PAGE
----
- Directed by J.J. Abrams
- Written by Roberto Orci & Alex Kurtzman
- Chris Pine (James T. Kirk).
- Zachary Quinto (Spock).
- Leonard Nimoy (Spock Prime).
- Eric Bana (Nero).
- Bruce Greenwood (Capt. Christopher Pike).
- Karl Urban (Dr. Leonard 'Bones' McCoy).
- Zoe Saldana (Nyota Uhura).
- Simon Pegg (Scotty).
- John Cho (Hikaru Sulu).
- Anton Yelchin (Pavel Chekov).
- Ben Cross (Sarek).
- Rachel Nichols (Gaila).
- Faran Tahir (Captain Robau).
- Released: May 8, 2009.
- Image Gallery
- Trailers, clips, and video
A Bold New Enterprise
With Star Trek, the new prequel to the classic series of the same name, producer/director J.J. Abrams managed to have it both ways.
On the one hand, he has carefully reconstructed the heart and soul of the original series, bring fans home to a franchise that has spent the last forty years drifting in other directions. Star Trek is filled with moments that stir warm feelings of recognition in a fan's heart, and these notes are used in the service of reintroducing characters that haven't been this fresh and new since 1966.
But then Abrams starts to push this world -- the long-established world of Kirk and Spock and the Federation and all that -- in unexpected directions. The non-fan just sits back enjoying a very cool ride on a sci-fi plot with a great mix of action and dynamic characters feeling each other out in the heat of a crisis. But the fan? The fan, with each plot twist, realizes to his surprise that he's losing more and more of that comforting, yet constricting, sense of knowing how things are going to turn out. By midway through the film, the fan and the newcomer are both roaring through a whole new Star Trek universe that Abrams has created for us.
This is a science fiction film where, for once, outstanding special effects are harnessed in the service of plot and characterization, not in place of them. Star Trek looks great, and almost everything that's up on the screen is there to realize and support the script and the actors. The writing is crisp and avoids the overbaked sentiments and hoary cliches of most summer action films.
But what really stands out is the direction, because it so obviously shapes the characterizations of these characters we think we know. Chris Pine, a relative unknown called upon to embody one of the most famous characters in American culture, brilliantly exceeds expectations. Abrams and Pine have divined the core of Kirk's being -- a cockiness rooted in smarts, guts, and charisma -- and Pine floods the screen with it, easily holding the center of every scene and earning all over again Kirk's status as a hero.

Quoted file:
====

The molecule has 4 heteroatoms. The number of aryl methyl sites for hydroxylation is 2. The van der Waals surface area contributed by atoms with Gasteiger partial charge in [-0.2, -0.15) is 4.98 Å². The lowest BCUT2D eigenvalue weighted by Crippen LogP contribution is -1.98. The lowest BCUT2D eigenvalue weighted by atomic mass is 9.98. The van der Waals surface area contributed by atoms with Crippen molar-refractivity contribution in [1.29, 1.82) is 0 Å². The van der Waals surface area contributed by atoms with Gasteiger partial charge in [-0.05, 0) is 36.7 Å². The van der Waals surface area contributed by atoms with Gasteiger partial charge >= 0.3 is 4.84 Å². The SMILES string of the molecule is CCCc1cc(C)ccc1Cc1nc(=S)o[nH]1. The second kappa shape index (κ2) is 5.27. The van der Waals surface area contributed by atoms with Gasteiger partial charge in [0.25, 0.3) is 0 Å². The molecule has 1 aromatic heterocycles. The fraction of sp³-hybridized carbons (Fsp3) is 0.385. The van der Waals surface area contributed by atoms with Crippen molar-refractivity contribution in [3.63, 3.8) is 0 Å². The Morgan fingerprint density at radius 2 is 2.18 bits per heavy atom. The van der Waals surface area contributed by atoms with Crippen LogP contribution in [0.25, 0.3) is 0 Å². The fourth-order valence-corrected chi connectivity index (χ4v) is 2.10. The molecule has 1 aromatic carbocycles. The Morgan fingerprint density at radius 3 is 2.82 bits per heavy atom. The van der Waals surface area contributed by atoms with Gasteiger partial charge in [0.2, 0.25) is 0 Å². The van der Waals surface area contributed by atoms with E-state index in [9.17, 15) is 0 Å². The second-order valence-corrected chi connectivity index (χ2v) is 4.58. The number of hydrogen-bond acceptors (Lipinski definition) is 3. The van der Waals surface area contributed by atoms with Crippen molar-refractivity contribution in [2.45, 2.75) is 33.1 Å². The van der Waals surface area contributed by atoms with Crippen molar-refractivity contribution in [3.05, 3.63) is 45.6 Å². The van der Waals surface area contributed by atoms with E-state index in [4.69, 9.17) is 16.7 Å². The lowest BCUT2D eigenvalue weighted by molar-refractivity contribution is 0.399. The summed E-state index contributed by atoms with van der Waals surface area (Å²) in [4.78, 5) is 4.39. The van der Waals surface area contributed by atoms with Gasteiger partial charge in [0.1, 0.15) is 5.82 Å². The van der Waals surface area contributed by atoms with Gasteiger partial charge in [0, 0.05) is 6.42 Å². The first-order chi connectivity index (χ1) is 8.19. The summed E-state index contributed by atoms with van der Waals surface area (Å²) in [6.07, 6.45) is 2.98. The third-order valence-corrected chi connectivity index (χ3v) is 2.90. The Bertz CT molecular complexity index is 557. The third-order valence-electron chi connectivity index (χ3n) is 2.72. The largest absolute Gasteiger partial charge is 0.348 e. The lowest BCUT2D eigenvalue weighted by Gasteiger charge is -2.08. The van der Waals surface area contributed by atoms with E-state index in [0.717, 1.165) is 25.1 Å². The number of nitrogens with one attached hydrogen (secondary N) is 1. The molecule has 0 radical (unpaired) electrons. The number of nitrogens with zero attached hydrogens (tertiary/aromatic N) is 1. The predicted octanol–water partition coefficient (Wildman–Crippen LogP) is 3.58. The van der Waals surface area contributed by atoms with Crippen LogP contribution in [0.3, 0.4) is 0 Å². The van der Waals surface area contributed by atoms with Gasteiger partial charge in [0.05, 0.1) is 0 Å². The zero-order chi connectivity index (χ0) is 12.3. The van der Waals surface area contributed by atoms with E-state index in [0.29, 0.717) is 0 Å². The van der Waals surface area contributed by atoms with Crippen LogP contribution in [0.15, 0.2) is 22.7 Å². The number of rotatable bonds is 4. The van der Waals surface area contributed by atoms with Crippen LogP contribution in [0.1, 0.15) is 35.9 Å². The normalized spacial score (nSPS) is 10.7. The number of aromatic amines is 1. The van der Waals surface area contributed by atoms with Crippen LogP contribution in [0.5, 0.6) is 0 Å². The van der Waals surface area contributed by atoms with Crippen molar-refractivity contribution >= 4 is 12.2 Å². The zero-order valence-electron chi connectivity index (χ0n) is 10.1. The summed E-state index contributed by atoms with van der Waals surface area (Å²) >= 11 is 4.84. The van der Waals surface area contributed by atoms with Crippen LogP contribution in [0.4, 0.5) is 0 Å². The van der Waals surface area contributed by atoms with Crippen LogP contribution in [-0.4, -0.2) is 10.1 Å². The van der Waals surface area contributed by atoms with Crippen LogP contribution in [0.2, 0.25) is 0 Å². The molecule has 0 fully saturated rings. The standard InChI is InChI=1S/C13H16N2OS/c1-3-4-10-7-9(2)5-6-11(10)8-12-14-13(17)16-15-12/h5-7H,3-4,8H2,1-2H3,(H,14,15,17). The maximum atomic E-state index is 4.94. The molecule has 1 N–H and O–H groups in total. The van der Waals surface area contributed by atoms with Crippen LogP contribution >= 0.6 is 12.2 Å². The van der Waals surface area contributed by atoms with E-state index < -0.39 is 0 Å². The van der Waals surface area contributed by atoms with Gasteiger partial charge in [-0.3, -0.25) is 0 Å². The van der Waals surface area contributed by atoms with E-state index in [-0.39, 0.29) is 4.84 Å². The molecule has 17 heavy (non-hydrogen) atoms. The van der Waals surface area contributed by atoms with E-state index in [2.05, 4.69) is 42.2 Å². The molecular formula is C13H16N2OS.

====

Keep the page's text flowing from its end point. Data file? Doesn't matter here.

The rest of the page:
Zachary Quinto has a different task. Quinto is called upon not to recreate Spock but to subtly remold him. The Spock we see here is to some extent unmoored by the events unfolding in the film, and Abrams and Quinto deftly provide us with a Spock who is our Spock, yet also a man whose center has been shifted by that which neither he, nor we, saw coming. The only concern one might have in terms of Spock is that there is more reaction to his withdrawal into logic than examples of it: this movie is open to the nonfan and makes very few assumptions, but in this sense common knowledge of Spock's struggle with emotion allows the movie to use a little shorthand.
A Franchise Reborn
Though this is Quinto and Pine's movie, mention must be made of Zoe Saldana's radiant Uhura, Anton Yelchin's boyishly enthusiastic Chekov, and Bruce Greenwood's movie-anchoring performance as Captain Christopher Pike. And we cannot forget our old friend Leonard Nimoy, who bookends Spock's life and provides a link to half a century of Trek.
Star Trek, most of all, is a lot of fun, infused with a positive sense of excitement about being out there on the final frontier that's increasingly rare in CGI-laden blockbusters. Kirk and his young crew are jazzed about exploring the galaxy, and that enthusiasm is catchy. Not only am I going back to see it again, but for the first time in a long time, I'm actually looking forward to a sequel.